What I could only hope to describe of God's work in this space is more aptly shared from Janice's words:
"Some people have a comfortable chair where they can curl up and read, while others kick their feet up on a worn, comfy sofa to watch a great movie. For the group of creative sewers at NHSP-W, however, our sanctuary is our meeting room.
It's not because of the beautiful view, because the only view to the outside is of the dilapidated basketball court, and the other windows only view the dismal hallways. It's more about the "feel" of the room--the calm, the creativity, the sense of everyone working together toward a common goal. There is nowhere else in this building that makes me feel this way. Although it's not always quiet, and can get quite hectic at times, it is my little piece of meditation among a building of chaos."
NHCC Receives Two Matching Grant Challenges
Two denominational partners of the NH Council of Churches have recently made matching grants challenges to further the Council's work in prison ministry and social justice.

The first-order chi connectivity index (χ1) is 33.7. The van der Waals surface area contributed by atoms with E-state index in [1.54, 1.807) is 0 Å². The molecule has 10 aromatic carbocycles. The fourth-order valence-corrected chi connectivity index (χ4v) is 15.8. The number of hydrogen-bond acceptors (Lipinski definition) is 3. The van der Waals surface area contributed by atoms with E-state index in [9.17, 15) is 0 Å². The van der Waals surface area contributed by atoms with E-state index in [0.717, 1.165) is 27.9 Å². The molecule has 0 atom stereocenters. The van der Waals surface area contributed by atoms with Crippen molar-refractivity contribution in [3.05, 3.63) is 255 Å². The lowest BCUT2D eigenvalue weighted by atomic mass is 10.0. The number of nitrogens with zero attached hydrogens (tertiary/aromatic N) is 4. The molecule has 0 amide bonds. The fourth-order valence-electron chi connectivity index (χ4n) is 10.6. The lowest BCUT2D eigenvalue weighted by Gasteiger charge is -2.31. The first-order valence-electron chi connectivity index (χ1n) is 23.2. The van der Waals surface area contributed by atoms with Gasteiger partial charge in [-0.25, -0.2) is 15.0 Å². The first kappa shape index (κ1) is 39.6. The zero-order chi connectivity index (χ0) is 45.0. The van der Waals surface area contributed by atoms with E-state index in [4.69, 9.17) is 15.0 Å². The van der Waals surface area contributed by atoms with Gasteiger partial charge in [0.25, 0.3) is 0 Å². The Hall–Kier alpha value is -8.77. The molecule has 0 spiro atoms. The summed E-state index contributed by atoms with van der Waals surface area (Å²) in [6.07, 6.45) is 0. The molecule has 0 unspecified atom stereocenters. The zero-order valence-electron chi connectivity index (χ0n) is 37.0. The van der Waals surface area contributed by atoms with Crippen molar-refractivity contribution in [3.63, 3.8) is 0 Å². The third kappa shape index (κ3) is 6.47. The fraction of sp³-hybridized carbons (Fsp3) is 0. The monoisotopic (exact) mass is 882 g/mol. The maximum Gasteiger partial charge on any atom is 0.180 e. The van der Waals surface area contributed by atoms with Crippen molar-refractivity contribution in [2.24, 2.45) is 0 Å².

In October the Office of the Bishop of the Roman Catholic Diocese of Manchester announced that the Bishop's Charitable Assistance Fund was providing an outright grant of $2000 to assist with the spiritual needs of women who are incarcerated at the New Hampshire Women's State Prison in Goffstown. The Fund's Board also offered a challenge grant for up to $2000 to match new contributions for the NH Women's Prison Ministry and Ecumenical Chaplaincy between October 17th, 2011, and April 30th, 2012.
The Women's Prison Ministry, with the Rev. Beth Richeson serving as chaplain in an active program of spiritual support for the incarcerated women of New Hampshire, is a primary ministry of the NH Council of Churches.
In November, the Rt. Rev. V. Gene Robinson of the Episcopal Diocese of New Hampshire offered the Council a challenge grant of $4000 to support the hiring of a part-time, year-round public policy expert to increase the Council's efficacy in advocating for justice issues in the state. With the legislature already active preparing bills for the next session, we need to move quickly to put a person in place.
Please help us meet these challenges! Send your donations to the NH Council of Churches, PO Box 1087, Concord NH 03302-1087. Thank you!
Public Policy Update
Death Penalty Expansion - Discussion Tabled
January 4, 2012- HB 162-Extreme Death Penalty Bill to make all "purposeful" murders death penalty eligible was to be voted on by the New Hampshire House of Representatives. There was a motion to table the bill. They took a vote to table HB 162 and it passed. The NH Coalition to Abolish the Death Penalty will closely monitor the status of this bill until it is brought back to the floor for a vote.